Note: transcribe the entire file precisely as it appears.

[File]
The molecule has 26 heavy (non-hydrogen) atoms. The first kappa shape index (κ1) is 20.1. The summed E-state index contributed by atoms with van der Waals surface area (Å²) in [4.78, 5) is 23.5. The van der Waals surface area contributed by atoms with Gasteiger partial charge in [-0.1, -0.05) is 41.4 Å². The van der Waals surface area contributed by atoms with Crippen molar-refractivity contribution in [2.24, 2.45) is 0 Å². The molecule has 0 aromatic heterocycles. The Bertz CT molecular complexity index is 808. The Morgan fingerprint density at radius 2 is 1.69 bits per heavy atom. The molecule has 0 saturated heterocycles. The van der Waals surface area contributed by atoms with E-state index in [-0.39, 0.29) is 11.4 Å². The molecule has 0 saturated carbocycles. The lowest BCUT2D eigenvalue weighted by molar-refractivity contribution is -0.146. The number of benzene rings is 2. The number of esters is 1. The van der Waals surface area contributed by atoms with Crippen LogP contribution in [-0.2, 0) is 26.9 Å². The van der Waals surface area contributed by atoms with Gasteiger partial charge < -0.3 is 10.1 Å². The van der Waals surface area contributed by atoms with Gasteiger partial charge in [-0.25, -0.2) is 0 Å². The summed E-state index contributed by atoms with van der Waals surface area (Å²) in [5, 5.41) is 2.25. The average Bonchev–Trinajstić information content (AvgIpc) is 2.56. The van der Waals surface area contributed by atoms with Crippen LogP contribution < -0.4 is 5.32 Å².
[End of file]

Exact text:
The molecule has 26 heavy (non-hydrogen) atoms. The first kappa shape index (κ1) is 20.1. The summed E-state index contributed by atoms with van der Waals surface area (Å²) in [4.78, 5) is 23.5. The van der Waals surface area contributed by atoms with Gasteiger partial charge in [-0.1, -0.05) is 41.4 Å². The van der Waals surface area contributed by atoms with Crippen molar-refractivity contribution in [2.24, 2.45) is 0 Å². The molecule has 0 aromatic heterocycles. The Bertz CT molecular complexity index is 808. The Morgan fingerprint density at radius 2 is 1.69 bits per heavy atom. The molecule has 0 saturated heterocycles. The van der Waals surface area contributed by atoms with E-state index in [-0.39, 0.29) is 11.4 Å². The molecule has 0 saturated carbocycles. The lowest BCUT2D eigenvalue weighted by molar-refractivity contribution is -0.146. The number of benzene rings is 2. The number of esters is 1. The van der Waals surface area contributed by atoms with Crippen LogP contribution in [-0.2, 0) is 26.9 Å². The van der Waals surface area contributed by atoms with Gasteiger partial charge < -0.3 is 10.1 Å². The van der Waals surface area contributed by atoms with Gasteiger partial charge in [-0.25, -0.2) is 0 Å². The summed E-state index contributed by atoms with van der Waals surface area (Å²) in [5, 5.41) is 2.25. The average Bonchev–Trinajstić information content (AvgIpc) is 2.56. The van der Waals surface area contributed by atoms with Crippen LogP contribution < -0.4 is 5.32 Å².